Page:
Campaign mounts over historic sexual-abuse allegations cover-up in Fermanagh

Sex abuse victims protest publicly demanding justice

Northern Ireland is a society scarred by its history. The legacy of the conflict over the national question is everywhere apparent; painted flags, kerbstones and murals mark territories and promote narratives. But just as the history of the working-class has been excluded consciously from these ‘green’ and ‘orange’ narratives so too is the hidden legacy of sexual abuse of children which until now has largely been left unexplored.

Fermanagh journalist, Rodney Edwards, deputy editor of the local newspaper, The Impartial Reporter, was investigating reports of a paedophile ring operating in the county when he started to receive more and more reports of sexual abuse spanning decades into the past. A common feature was that the victims had reported the incidents to the police but there was an apparent failure to investigate or see the cases through.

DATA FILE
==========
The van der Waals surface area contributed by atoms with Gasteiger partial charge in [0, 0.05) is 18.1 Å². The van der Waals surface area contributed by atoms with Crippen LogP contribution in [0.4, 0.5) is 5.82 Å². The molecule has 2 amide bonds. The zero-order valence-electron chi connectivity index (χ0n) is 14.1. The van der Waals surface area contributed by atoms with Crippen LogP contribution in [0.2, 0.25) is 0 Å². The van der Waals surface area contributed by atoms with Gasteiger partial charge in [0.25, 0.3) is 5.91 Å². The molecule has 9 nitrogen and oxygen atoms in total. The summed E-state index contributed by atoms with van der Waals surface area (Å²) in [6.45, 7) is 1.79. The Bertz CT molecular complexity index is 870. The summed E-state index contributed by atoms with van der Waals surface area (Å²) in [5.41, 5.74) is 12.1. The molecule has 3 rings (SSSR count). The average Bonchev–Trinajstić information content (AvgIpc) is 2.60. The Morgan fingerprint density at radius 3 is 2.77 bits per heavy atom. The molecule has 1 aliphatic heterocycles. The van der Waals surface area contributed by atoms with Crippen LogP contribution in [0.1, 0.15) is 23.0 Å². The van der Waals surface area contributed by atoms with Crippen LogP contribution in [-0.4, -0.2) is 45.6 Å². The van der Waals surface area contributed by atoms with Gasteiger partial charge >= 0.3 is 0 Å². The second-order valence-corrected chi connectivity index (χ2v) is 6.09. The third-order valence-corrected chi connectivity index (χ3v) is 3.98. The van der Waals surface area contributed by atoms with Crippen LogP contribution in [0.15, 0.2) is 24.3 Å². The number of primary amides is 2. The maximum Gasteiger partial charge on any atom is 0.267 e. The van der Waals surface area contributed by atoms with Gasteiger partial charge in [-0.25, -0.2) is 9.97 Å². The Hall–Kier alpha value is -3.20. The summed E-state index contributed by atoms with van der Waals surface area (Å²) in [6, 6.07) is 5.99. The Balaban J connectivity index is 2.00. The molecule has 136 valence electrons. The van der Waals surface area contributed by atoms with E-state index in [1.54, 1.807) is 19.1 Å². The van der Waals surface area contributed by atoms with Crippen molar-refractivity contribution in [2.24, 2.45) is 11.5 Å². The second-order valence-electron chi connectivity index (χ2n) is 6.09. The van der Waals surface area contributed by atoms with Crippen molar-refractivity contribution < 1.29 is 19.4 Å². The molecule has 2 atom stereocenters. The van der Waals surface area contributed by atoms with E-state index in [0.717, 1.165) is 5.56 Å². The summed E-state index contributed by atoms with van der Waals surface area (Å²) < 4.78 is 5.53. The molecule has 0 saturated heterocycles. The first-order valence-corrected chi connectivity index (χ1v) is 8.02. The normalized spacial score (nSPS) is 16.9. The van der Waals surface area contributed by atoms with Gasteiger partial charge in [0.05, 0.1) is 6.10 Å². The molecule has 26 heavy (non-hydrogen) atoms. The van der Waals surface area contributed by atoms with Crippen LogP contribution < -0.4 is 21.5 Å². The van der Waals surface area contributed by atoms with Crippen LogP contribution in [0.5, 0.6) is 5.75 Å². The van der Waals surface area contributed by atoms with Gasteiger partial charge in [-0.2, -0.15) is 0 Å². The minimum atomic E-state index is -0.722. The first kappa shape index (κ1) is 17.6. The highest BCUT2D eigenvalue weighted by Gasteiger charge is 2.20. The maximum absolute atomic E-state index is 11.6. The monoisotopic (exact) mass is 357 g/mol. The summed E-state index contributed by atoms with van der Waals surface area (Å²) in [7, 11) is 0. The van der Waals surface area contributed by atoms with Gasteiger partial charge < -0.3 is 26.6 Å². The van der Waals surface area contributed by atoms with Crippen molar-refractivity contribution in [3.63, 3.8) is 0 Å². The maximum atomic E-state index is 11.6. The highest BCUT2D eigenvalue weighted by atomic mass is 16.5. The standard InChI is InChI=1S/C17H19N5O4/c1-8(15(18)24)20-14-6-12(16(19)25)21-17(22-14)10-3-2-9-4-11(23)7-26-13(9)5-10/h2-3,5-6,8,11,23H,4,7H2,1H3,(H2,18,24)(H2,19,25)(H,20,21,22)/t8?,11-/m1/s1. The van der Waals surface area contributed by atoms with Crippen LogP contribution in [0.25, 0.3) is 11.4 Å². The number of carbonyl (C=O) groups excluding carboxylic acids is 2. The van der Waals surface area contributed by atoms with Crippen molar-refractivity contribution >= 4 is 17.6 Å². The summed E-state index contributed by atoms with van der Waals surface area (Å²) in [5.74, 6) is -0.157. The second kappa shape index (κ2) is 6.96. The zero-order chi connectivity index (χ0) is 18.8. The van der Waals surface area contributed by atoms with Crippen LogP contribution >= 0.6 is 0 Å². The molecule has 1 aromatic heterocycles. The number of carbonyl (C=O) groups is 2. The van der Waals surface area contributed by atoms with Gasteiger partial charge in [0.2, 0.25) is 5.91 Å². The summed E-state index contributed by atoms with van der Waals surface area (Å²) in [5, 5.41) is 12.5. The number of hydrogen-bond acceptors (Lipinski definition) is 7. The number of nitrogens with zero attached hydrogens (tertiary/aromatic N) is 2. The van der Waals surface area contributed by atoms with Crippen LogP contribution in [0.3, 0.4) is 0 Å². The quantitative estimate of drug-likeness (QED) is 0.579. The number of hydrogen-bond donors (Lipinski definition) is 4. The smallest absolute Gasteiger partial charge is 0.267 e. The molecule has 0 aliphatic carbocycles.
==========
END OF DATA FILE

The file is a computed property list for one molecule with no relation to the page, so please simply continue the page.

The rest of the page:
The cases were predominantly reported during the period of the long armed conflict, known as the ‘Troubles’.

Those whose names have been made public span the breadth of society. One alleged prominent abuser, David Sullivan, worked as a bus driver and was reportedly responsible for a range of abuses of children (sometimes on school buses) in the 1980s and 1990s. Some of those abused by Sullivan claim that he abused them in conjunction with unnamed prominent businessmen. Sullivan’s dismembered body was found in the early 2000s and the culprit for the killing has never been found.

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